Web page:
The UK’s Department for International Development is currently conducting research into a new programme, tentatively called Start Up! As the name would suggest, this new programme could see DFID starting to support entrepreneurship and start-up ventures in a big way for the very first time. I say ‘could’, as the programme has yet to be officially approved and is still in research and design phase. Last week, interested parties (including Indigo) were invited to an initial meeting to find out about and comment on this exciting new programme. As it currently stands, the programme will work to support intermediaries who support individual entrepreneurs and start-ups, rather than directly investing in start-ups themselves. Quite wisely, DFID feels that there are other (commercial and grantmaking) investors better placed to support individual enterprises. The programme would likely start in Ghana, South Africa and Kenya, although as with everything else that is still subject to debate.
To date, DFID has commissioned two pieces of research work into the entreprenurial ecosystems of Ghana and Kenya. While full reports will be published shortly, here are the headlines from each:
Koltai & Company were commissioned to conduct the research in Ghana. They understand the entrepreneurial ecosystem to consist of six key pillars, which can be used to measure all aspects of the ecosystem and thereby identify gaps and opportunities. The six pillars are as follows:
- Identify entrepreneurs
- Train them
- Sustain and connect them (hubs, incubators, labs)
- Fund them
- Enable the policy environment
- Celebrate them (media coverage etc.)
Foreign organisations, such as Stanford Seed and MEST, dominate the ecosystem there, while government involvement lags. The middle ground, which contains organisations like Indigo grantee I-Space, is most interesting and offers the greatest opportunity for development and investment. Despite the fragmented situation and the fact that some of the pillars are considerably weaker than others, Ghana promises a lot of opportunity.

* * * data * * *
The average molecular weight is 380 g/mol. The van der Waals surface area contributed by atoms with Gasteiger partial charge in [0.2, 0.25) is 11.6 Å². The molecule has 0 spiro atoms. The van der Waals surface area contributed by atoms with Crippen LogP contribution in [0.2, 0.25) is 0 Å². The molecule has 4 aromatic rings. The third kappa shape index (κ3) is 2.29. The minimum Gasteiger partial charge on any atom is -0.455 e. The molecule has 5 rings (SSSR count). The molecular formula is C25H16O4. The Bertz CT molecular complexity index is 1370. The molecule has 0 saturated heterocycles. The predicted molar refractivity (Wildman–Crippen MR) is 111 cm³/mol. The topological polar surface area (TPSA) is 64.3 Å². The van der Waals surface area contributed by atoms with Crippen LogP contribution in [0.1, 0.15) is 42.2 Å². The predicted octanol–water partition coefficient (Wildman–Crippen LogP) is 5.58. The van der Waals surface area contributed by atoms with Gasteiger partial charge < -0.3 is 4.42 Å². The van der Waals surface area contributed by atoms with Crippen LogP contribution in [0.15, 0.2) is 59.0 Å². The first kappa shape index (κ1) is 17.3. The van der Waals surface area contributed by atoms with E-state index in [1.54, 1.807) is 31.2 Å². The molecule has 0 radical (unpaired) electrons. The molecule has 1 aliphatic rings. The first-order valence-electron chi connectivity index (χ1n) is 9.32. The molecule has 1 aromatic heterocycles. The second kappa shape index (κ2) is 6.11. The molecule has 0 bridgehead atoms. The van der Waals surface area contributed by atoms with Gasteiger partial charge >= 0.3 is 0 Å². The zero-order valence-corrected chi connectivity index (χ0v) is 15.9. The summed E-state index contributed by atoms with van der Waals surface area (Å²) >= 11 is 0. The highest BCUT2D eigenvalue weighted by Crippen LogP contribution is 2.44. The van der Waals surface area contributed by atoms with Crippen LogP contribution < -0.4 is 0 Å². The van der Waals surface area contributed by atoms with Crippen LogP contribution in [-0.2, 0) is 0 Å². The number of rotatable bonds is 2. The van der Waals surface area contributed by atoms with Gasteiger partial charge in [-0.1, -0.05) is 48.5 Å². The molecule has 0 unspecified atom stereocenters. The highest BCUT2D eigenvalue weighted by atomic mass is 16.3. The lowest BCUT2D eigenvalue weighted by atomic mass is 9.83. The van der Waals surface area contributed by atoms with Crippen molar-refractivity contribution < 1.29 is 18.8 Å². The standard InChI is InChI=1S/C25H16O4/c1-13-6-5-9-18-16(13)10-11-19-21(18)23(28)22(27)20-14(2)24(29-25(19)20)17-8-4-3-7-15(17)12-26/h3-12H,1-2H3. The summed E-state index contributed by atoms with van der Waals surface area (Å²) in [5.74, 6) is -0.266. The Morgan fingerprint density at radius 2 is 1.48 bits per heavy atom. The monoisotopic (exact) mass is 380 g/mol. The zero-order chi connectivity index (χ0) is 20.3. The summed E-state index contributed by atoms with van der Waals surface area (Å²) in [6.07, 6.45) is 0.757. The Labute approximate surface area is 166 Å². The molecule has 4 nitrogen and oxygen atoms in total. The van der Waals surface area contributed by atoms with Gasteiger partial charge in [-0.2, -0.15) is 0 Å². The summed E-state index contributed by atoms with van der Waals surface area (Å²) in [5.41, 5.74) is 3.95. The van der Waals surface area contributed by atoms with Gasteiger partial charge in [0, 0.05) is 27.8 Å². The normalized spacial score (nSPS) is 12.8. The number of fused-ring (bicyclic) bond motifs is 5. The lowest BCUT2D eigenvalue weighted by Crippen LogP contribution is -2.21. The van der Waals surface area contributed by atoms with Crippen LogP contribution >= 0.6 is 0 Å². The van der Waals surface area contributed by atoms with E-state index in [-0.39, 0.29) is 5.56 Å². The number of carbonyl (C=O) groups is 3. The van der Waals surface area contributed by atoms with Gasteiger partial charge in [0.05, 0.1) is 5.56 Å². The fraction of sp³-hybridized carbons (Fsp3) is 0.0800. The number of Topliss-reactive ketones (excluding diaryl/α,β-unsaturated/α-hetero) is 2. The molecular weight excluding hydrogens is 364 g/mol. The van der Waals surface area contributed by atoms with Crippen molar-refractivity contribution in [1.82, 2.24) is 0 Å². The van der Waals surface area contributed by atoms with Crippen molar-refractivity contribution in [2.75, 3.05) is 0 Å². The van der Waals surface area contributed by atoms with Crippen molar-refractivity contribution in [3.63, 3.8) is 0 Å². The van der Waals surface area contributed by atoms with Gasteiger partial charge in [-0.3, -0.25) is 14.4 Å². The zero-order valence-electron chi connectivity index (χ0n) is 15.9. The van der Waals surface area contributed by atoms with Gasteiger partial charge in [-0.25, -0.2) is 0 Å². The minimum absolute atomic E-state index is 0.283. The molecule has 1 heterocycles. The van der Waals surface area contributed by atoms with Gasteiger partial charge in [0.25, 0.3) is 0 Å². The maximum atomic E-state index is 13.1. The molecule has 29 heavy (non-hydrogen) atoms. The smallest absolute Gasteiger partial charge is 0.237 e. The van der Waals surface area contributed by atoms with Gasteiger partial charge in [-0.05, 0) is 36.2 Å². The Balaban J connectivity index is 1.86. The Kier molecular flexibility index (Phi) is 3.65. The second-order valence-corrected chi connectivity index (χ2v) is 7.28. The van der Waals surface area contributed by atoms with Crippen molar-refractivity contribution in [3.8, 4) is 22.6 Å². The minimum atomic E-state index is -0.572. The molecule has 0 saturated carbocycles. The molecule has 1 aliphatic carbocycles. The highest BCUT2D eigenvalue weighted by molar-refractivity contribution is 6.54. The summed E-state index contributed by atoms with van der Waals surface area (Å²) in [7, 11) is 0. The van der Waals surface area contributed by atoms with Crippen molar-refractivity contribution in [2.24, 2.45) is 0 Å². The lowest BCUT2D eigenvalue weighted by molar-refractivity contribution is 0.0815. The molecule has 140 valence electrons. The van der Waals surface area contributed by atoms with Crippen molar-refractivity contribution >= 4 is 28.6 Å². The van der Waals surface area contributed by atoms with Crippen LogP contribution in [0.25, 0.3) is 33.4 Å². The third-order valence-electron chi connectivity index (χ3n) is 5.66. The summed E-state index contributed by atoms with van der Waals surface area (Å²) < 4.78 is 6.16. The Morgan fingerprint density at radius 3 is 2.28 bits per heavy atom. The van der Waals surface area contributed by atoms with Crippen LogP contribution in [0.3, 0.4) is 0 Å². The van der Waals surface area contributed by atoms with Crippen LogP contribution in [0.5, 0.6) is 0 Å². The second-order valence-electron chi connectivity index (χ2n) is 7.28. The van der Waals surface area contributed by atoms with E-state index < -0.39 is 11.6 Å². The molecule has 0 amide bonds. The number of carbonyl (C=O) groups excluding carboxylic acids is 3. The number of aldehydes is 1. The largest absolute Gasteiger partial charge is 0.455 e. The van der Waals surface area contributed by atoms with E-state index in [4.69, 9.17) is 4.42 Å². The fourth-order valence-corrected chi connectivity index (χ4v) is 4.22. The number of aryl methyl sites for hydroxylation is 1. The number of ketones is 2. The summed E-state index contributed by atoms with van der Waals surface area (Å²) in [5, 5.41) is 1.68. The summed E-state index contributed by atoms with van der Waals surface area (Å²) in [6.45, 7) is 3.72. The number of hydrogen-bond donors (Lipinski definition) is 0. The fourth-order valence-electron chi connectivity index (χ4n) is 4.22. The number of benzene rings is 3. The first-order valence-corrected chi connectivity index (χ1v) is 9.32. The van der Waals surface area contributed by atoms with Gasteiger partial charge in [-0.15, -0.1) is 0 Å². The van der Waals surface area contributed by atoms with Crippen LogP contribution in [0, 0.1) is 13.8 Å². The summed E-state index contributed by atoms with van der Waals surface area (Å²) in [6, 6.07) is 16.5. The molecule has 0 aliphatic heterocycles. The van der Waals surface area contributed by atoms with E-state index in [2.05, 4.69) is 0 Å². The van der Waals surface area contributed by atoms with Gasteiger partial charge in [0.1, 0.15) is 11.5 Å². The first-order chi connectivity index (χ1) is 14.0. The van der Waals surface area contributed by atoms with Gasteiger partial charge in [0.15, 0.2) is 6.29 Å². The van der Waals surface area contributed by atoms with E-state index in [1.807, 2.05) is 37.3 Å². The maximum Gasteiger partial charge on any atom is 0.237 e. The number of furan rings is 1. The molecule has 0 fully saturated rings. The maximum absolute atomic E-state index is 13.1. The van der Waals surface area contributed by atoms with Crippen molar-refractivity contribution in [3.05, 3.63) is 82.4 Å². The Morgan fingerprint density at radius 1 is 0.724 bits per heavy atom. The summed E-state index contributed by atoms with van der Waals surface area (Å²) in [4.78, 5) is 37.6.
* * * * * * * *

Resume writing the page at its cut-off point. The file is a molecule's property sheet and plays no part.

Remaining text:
GSMA conducted research with the aid of iHub into the entrepreneurial ecosystem in Kenya. They looked in particular at the mobile development space, where they found some interesting – but not entirely unexpected – results around hackathons: prizes of less than $2k has quite negative effects, while those at $10k+ had much more positive results, as did staged release of funds and non-financial rewards. They believe that VCs and angel investors offer most hope for Kenya. In Kenya, only 11% of start-ups had commercial partnerships. In the UK, meanwhile, mobile developers have ready access to app stores with standardised revenue sharing schemes and legal agreements. That environment doesn’t exist in Kenya and so mobile developers must seek individual partnerships with operators. What’s more, lots of start-ups there are building on the wrong platforms that have limited user numbers in country, e.g. iOS. The good news, though, is that there are plenty of players in Nairobi who would stand to benefit from a programme like DFID’s.
For now, it’s a case of watch this space, but it’s great to know that DFID are interested in supporting entrepreneurs and those working to help strengthen, sustain and train them.